You must live in a very unusual place. What is slowing the cars down that much without also slowing down the bikes? Or do the cyclists run a lot of red lights?

I live in Austin, Texas. Unusual? Our motto is "Keep Austin Weird."

What slows cars down is the usual: traffic and red lights, a great equalizer.

A bike averages about 12-13 mph in town, a car perhaps 20 mph. A bike is about the same speed as a bus on average: the bus goes faster, but stops to let passengers on and off.

The other thing is that I park in a garage and walk to the office, whereas with a bike I can go door-to-door and keep the bike in my office.

I had an interesting experience driving parallel to a bus in stop-and-go downtown traffic. We ran side-by-side for about 20 blocks. Every block, the bus stopped to drop people off and pick up others. While it was doing this, a gap would open up ahead of it, but then it just accelerated into the gap and caught up to me again. For 20 blocks. Cars didn't want to move into the gap because they hate being pushed around by buses, and the bus drivers weren't averse to pushing them around. From this I deduced that when the going gets tough, the buses aren't any slower.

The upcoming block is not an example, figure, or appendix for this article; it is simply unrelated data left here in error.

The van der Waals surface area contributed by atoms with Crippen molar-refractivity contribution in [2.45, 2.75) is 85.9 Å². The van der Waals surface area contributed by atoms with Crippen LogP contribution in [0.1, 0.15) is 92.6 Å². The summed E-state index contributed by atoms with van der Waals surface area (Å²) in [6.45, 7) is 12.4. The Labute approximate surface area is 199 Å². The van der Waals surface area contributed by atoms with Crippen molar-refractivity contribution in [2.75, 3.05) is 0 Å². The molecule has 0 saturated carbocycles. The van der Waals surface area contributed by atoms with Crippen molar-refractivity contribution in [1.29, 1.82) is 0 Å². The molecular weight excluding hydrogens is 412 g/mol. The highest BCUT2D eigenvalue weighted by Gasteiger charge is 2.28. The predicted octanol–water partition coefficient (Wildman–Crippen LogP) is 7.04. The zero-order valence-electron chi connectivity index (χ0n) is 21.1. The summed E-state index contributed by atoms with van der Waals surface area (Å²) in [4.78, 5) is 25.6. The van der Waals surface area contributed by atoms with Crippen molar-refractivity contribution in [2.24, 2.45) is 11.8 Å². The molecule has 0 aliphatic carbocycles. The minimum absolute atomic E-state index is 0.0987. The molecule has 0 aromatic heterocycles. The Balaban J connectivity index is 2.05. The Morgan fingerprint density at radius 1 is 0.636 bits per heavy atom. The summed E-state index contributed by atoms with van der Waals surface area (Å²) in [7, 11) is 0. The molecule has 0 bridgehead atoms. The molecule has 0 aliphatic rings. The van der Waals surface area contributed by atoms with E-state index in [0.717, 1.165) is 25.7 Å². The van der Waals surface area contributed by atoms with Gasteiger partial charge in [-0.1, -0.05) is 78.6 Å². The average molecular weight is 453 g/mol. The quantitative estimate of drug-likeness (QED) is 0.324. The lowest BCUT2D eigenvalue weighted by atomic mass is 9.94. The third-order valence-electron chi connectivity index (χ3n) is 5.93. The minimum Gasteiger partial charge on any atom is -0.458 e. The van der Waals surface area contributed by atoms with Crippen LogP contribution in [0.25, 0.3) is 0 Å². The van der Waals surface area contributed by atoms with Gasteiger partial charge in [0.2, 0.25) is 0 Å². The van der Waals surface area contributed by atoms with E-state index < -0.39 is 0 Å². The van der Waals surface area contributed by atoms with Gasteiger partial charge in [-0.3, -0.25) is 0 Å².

For cities who want to take advantage of this, there are advance lights for buses. The buses have their own lanes on the right at stop lights. They line up at the red, and they get the first green - buses only. Once the buses are ahead, everybody else gets a green. There's also the advance arrow on left turns, buses only.

Total aside, I used to park my bike in the armored loading dock in the Bank of Canada Building in Calgary. It was just me, other bicyclists, and the armored cars dropping off fresh money and picking up old bills for shredding. The first time I did this, I started locking up my bike, and the security guard behind the bulletproof glass said on the intercom, "You don't really need to bother - everything's being recorded on video". Quite a cozy arrangement.

That bus also could have had a "Green Light Signal Priority" system.

You must live in a very unusual place. What is slowing the cars down that much without also slowing down the bikes?

The average speed of a car in Manhattan during the day is 9 mph. Downtown Toronto is similar, but 14 km/h in metric. You can easily outrun that in a dedicated bicycle lane. Failing that, you can ride between the lanes of cars. And, yes, run red lights, shortcut down alleys, and go the wrong way down one-way streets.